Thursday, 23 June 2016

Testing Skills #10 - Persuasion and Selling

Like it or not everyone is now a salesperson.

As Daniel Pink states in his book 'To Sell is Human':

"If you spend any of your time both personal or in work "persuading, influencing, and convincing others," you're in sales."

The world of work is changing as described by Peter Drucker:

"The world of work is changing from one of manual workers to a world  of knowledge workers"
 Landmarks of Tomorrow

With this world comes the need to be able to persuade and sell to others.

“To sell well is to convince someone else to part with resources—not to deprive that person, but to leave him better off in the end.”
Daniel H. Pink, To Sell Is Human: The Surprising Truth About Moving Others

We all now have to sell our ideas and convince others that our ideas are sound and the right ideas.  How often have you needed to sell the testing you are performing?  Or persuade someone that a defect really does need to be fixed?

Having these skills is crucial for testers to be able to carry our their daily testing activities.

What follows are some tips on how to persuade and sell to others with a focal on selling testing.

The first tip is to be able to ask the right questions rather than try to provide answer.  This to some may appear simple however as Daniel Pink states:

“In the new world of sales, being able to ask the right questions is more valuable than producing the right answers. Unfortunately, our schools often have the opposite emphasis. They teach us how to answer, but not how to ask.”
Daniel H. Pink, To Sell Is Human: The Surprising Truth About Moving Others

When selling testing it is not that important to explain the technicalities of testing and how you go and do this.  This is vitally important when talking about testing to senior management.  Instead ask questions such as:

  • What do you see as the biggest risk for this product?
  • Where is our revenue going to come from with this product?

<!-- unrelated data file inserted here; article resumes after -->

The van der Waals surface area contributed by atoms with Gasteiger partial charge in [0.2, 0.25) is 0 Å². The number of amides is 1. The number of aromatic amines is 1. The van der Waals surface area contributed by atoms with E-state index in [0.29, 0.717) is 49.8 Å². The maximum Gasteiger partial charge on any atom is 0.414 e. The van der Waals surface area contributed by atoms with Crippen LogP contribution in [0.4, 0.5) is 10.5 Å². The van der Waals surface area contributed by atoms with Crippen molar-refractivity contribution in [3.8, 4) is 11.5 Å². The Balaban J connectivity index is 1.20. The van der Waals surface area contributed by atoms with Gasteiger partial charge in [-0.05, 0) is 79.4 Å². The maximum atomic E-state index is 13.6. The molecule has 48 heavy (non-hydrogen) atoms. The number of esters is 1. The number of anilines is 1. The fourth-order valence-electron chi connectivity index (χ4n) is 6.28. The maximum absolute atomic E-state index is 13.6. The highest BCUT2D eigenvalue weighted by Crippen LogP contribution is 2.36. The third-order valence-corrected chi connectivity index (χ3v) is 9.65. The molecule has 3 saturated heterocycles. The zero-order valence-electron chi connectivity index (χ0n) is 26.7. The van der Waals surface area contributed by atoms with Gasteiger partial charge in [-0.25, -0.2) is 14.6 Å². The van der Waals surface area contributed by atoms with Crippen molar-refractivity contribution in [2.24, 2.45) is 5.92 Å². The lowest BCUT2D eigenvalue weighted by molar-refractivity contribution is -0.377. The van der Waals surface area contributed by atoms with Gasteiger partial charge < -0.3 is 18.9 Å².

• Is there anything about this product that gives you sleepless nights?
By asking these types of questions you can then use the information provided to reassure the person how testing may be of value in this situations. Sell less about testing and more about what it may do to support the business needs.

At the same time their is a need to be able to persuade people about doing the right testing.  This could be other peers and colleagues.  In these situations it is not about selling but about showing to people the value of testing by doing.  Working closely alongside people so they can see in real time the benefits of the testing that is being performed goes a long way to helping to persuade people. The art of persuading is more based on showing by doing rather than by trying to sell an idea.  If you are in a situation as a tester to be given an opportunity show the value of testing, lead by utilizing practical examples rather than explaining theory.  People are more easily persuaded by examples they can relate to rather than a theoretical example that has no relevance to them.

To conclude it is important for testers to have the ability to sell the benefits of testing and the skill to persuade others of these benefits.   Selling testing will normally mean not talk about testing but the value testing can bring in terms of bottom line and risk.  Persuading others of the benefit of testing is more about showing what testing is and how it can add value.  To get better at either of these skills you need to practice and practice and practice even more.  Try and get others you are comfortable with to help you to practice and give you feedback on your selling and persuasion skills.


  1. Supercharging your vocabulary with words that sell software testing ( may be of some benefit also.

    1. Thank you Simon - I will allow that bit of self publicity :o) Better than some of the spammy stuff I get in comments!

  2. Awesome article John! I like your example questions.

    I’m reminded of this video by Keith Klain, on expressing value:

    Perhaps there’s an opportunity to imagine testing as a product. Products tend to sell more by showcasing benefits instead of features.

    For example, which sounds more enticing for the 1st generation iPod?: “1,000 songs in your pocket” or “Storage for 1GB of MP3s”?

    Reframing testing as a product might trigger ways to help persuade others of the value of testing.